Science


Terrible Food, Small Portions: Andrew Stark on Accepting Your Inevitable Demise
September 12, 2016

Death is an unsettling thing to come to grips with. We know it is inevitable that it will one day happen to us. One of the first things most of us learn about death is that it happens to everyone, yet perhaps because no one ever comes back to tell the tale, there’s a lot …

In the Weeds with Emily Willingham on Medical Cannabis
September 7, 2016

Emily Willingham is a journalist, scientist, and award winning skeptical blogger, with much of her work centered on autism and debunking junk science controversies. Recently the autism community has shown a surge in support for medical cannabis, as anti-vaccination activists claim that cannabis may hold the key for a cure, and many people with autism …

Getting to the Pit of the Bull: Bronwen Dickey on Canines and Conspiracies
August 23, 2016

Bronwen Dickey is a contributing editor at The Oxford American, and author of Pit Bull: The Battle Over an American Icon. Her writing can also be found in The New York Times, The Virginia Quarterly Review, Newsweek, Slate, The San Francisco Chronicle, and numerous other publications. For Dickey’s most recent piece, just published in Popular …

Competitive Cupping: David Gorski on Pseudoscience at the Olympics
August 16, 2016

Those following the Olympics this year may have noticed Michael Phelps sporting circular bruises all over his body. That’s because Phelps, like many Olympic athletes, won’t go after their medals without going after their cups. The growing fad of cupping is an ancient practice in which cups are placed all over the body and skin …

Invisible Asperger’s: Michelle Vines on Late-Life Diagnosis
June 20, 2016

Michelle Vines grew up knowing she was different from other people. She always assumed she was just a bit odd and eccentric but never in a way that suggested she wasn’t neurotypical. She lived in Australia where she excelled in math and science and became a chemical engineer in the oil and gas industry. After …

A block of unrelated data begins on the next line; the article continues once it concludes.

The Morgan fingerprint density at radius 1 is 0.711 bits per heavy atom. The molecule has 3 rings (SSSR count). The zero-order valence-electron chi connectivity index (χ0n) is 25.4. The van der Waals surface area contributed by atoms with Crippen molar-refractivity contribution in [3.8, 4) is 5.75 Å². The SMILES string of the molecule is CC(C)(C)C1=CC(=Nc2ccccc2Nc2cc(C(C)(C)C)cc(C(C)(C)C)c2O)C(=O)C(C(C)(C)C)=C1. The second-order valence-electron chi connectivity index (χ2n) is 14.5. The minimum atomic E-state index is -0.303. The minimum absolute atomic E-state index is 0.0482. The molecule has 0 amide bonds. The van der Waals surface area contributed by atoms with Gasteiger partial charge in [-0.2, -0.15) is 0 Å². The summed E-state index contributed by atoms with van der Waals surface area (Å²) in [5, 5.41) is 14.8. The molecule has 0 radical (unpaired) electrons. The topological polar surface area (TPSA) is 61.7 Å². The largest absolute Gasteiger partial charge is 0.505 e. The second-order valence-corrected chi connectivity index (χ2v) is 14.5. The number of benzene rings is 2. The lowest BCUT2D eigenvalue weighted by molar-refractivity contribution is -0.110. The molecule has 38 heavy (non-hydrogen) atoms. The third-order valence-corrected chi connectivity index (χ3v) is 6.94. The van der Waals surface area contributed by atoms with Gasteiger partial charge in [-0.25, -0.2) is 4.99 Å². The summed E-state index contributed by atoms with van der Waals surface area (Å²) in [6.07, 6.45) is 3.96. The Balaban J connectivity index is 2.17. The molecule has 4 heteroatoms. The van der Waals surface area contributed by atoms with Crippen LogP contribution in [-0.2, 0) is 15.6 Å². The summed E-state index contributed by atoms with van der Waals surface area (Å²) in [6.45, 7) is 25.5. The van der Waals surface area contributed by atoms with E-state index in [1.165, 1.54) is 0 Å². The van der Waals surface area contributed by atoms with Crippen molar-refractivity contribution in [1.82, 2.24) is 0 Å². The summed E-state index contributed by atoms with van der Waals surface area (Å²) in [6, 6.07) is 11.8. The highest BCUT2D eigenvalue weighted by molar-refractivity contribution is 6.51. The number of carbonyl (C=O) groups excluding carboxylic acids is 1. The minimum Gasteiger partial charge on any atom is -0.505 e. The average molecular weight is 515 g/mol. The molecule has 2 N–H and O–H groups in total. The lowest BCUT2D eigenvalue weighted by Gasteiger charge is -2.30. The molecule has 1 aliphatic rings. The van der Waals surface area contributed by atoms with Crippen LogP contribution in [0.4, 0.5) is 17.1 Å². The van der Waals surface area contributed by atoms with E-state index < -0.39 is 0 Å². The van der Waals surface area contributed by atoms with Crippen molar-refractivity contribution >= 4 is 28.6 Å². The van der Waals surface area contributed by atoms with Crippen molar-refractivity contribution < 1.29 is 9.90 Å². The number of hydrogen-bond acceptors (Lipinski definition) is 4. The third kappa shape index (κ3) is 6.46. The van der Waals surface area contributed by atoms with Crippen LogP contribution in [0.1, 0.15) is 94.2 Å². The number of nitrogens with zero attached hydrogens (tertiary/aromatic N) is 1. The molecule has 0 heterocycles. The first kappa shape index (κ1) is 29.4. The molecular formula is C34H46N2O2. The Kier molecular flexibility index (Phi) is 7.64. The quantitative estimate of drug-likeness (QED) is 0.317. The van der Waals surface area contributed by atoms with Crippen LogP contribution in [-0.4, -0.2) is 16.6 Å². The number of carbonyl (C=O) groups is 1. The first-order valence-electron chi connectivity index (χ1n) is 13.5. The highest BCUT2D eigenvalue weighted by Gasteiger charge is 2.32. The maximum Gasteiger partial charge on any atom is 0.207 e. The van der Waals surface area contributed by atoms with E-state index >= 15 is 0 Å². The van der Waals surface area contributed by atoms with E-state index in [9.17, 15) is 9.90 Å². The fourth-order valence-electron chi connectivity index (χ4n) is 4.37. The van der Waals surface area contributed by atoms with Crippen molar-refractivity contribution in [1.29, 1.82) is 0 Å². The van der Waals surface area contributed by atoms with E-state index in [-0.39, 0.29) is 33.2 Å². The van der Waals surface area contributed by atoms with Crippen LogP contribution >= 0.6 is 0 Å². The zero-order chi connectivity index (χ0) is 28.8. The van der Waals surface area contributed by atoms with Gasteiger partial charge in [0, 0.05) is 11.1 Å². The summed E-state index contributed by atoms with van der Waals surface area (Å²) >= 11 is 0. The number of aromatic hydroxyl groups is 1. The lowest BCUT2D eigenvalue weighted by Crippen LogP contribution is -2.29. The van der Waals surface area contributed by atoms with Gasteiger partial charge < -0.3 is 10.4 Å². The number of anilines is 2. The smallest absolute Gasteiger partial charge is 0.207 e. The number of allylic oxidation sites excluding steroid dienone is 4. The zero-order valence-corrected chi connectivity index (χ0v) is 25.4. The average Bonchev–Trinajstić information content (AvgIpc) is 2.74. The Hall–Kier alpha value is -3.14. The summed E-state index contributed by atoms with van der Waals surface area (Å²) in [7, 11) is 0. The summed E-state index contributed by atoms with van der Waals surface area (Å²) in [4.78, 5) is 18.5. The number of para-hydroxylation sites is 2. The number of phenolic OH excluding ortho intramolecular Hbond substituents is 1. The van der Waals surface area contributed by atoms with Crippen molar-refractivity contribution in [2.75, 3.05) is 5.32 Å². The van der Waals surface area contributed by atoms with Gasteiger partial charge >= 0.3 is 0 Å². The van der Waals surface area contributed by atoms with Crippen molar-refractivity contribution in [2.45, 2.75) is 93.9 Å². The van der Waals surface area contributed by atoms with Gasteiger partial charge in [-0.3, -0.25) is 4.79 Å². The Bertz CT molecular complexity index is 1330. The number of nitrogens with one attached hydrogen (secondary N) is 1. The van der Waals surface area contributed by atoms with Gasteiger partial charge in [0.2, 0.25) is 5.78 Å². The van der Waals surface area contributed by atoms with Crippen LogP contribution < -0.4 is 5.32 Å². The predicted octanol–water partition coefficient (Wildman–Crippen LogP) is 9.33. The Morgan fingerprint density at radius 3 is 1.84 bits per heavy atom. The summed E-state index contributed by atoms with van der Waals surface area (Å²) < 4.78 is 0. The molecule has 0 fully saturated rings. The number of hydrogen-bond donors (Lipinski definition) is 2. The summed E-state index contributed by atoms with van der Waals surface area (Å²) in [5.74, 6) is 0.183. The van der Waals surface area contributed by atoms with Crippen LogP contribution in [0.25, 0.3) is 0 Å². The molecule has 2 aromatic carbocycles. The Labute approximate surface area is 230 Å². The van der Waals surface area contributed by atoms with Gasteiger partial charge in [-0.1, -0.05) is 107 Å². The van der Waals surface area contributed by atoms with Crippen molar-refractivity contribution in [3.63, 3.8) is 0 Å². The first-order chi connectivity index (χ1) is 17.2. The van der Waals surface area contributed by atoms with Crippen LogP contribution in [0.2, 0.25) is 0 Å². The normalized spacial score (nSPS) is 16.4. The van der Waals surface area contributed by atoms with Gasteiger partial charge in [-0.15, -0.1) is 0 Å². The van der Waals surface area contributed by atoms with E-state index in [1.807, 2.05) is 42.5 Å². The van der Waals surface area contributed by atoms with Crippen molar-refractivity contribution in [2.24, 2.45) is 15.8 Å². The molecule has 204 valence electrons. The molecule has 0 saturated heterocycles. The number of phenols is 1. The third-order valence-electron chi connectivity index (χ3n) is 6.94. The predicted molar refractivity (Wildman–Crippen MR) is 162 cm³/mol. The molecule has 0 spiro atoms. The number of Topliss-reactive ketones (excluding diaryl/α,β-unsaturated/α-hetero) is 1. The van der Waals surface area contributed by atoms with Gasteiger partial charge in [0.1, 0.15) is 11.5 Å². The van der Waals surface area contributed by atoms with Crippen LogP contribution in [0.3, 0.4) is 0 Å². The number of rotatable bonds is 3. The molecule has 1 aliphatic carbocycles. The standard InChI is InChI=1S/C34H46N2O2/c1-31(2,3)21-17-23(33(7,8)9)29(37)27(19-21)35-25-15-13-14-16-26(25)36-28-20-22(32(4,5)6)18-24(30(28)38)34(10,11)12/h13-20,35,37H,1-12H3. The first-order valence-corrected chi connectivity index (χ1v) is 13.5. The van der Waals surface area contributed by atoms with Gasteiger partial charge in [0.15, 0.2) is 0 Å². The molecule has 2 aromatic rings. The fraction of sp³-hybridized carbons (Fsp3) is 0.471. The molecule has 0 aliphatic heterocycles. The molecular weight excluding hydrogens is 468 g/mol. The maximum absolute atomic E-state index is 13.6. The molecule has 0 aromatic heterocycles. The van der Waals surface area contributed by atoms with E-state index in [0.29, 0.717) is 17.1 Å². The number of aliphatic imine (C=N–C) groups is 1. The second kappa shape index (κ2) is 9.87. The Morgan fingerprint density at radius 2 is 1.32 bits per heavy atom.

Hooked on a Stigma: Maia Szalavitz on Understanding Addiction
May 23, 2016

Maia Szalavitz is an author and award-winning journalist specializing in science, public policy, and addiction treatment. Most famous of her several books was her 2006 exposé, Help at Any Cost: How the Troubled–Teen Industry Cons Parents and Hurts Kids. Her latest book is Unbroken Brain: A Revolutionary New Way of Understanding Addiction. As a recovering …

The Burzynski Case and the Pitfalls of Medical Journalism, with Tamar Wilner
April 18, 2016

Medical doctors can hold our lives in their hands. But with great power comes great responsibility, and doctors owe it to their patients to provide accurate information and treatments based on science and evidence. This is the standard we expect and take for granted; yet one doctor, Stanislaw Burzynski, has been skirting medical ethics and …

The Odds of Life’s Oddities, with Mathematician John Allen Paulos
March 21, 2016

John Allen Paulos is an award winning mathematician and best selling author. A professor in mathematics at Temple University, he has written for The Guardian, CFI’s Committee for Skeptical Inquiry, and his monthly column for ABCNews.com, “Who’s Counting?” His new book is called A Numerate Life: A Mathematician Explores the Vagaries of Life, His Own …

Robyn Blumner and Ronald A. Lindsay: A Joining of Forces, a Passing of the Torch
February 8, 2016

The freethought movement has seen two of its most respected and influential institutions combine into what has been called a “supergroup” for secularism. The Center for Inquiry, the organization that proudly produces this program, announced in January that it would merge with the Richard Dawkins Foundation for Reason & Science, and that Robyn Blumner, the …

Religious Belief, Naturally Selected – with John C. Wathey
January 12, 2016

Throughout history, humans have looked to religion to explain why the world is the way it is. Thanks to the development of science, we now have more concrete ways of understanding the world, ways that do not rely on faith. Despite our progress, however, in 2016 faith and religion are still considered to be prime …